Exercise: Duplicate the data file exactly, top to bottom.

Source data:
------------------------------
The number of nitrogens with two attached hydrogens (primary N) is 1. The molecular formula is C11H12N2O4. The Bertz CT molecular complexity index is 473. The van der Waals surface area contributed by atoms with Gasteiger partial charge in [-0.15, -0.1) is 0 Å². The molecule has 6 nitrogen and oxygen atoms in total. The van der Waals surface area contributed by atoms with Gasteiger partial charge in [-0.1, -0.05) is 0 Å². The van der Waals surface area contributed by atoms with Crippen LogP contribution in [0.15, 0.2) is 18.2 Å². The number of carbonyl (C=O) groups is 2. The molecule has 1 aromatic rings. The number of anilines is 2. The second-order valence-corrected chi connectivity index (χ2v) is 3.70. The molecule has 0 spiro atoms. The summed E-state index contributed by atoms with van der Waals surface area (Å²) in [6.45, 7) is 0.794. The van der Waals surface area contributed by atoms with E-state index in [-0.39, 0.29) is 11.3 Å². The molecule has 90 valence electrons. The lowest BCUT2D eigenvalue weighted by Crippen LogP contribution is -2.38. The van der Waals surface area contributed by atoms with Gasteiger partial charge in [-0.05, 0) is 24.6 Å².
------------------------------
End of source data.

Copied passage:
The number of nitrogens with two attached hydrogens (primary N) is 1. The molecular formula is C11H12N2O4. The Bertz CT molecular complexity index is 473. The van der Waals surface area contributed by atoms with Gasteiger partial charge in [-0.15, -0.1) is 0 Å². The molecule has 6 nitrogen and oxygen atoms in total. The van der Waals surface area contributed by atoms with Gasteiger partial charge in [-0.1, -0.05) is 0 Å². The van der Waals surface area contributed by atoms with Crippen LogP contribution in [0.15, 0.2) is 18.2 Å². The number of carbonyl (C=O) groups is 2. The molecule has 1 aromatic rings. The number of anilines is 2. The second-order valence-corrected chi connectivity index (χ2v) is 3.70. The molecule has 0 spiro atoms. The summed E-state index contributed by atoms with van der Waals surface area (Å²) in [6.45, 7) is 0.794. The van der Waals surface area contributed by atoms with E-state index in [-0.39, 0.29) is 11.3 Å². The molecule has 90 valence electrons. The lowest BCUT2D eigenvalue weighted by Crippen LogP contribution is -2.38. The van der Waals surface area contributed by atoms with Gasteiger partial charge in [-0.05, 0) is 24.6 Å².